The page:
Concerning the duration of rest periods, it seems that rest duration >2min does not offer further advantages to HIIT effectiveness (Smilios – Myrkos 2018)
Interval training was shaped and mainly used to improve aerobic capacity for already trained athletes. That is because the use of rest periods between rows allows the trainee to train at intensities up to 140% of MAS. Differing from HIIT, that’s something that would be impossible to do using the continuous training method.
However, in order for a HIIT session to yield the desired results, all those elements (intensity and duration of stimulus, and rest periods) that may affect the results of a training program, must be carefully selected; in such a way, as to bring the maximum load on the cardiovascular and oxygen transport systems. Thus, achieving the best possible long-term aerobic adaptations.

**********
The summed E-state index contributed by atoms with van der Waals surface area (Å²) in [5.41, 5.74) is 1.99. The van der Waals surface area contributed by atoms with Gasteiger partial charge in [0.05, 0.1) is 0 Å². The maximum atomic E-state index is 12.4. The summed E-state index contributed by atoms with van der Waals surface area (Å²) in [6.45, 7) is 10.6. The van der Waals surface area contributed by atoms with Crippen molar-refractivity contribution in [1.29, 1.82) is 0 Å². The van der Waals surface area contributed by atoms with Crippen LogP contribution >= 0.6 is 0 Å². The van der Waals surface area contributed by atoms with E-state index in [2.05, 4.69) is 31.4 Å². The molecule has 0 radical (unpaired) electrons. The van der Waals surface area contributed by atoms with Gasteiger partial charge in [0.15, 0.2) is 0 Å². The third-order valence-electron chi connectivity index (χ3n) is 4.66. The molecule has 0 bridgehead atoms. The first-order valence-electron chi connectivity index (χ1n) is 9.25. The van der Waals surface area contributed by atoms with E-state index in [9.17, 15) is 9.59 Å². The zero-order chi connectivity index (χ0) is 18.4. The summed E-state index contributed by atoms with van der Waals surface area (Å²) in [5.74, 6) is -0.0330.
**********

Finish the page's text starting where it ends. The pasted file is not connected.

Furthermore, regarding the intensity of the stimulus, it seems that the most ideal intensities to achieve more training time, performing the exercise with oxygen consumption at the highest possible percentages of VO2max, are close to 100% of MAS.
Another important parameter is the duration of each row; and, consequently, the total duration of the exercise. It should be noted that taking literature into account, we cannot say with certainty what the exact time that will bring the best adjustments is. But, it seems it should be more than 30sec or, more appropriately, between 1-4min.
Finally, about the type and duration of recovery, active recovery may be preferred over passive. That’s mainly for getting VO2 and heart rate at levels that enable the athlete to easily adapt their requirements for the next bout.
High-Intensity Interval Training is just a method of aerobic training; not a panacea for all endurance training ills. Just because HIIT is a trend, it doesn’t mean that it fits all levels of stamina; or all types of athletes. Not even all periods of training. However, if you wish to learn more, we’ve put together some very helpful blog posts about the adaptations of HIIT; and its comparison with other aerobic training methods.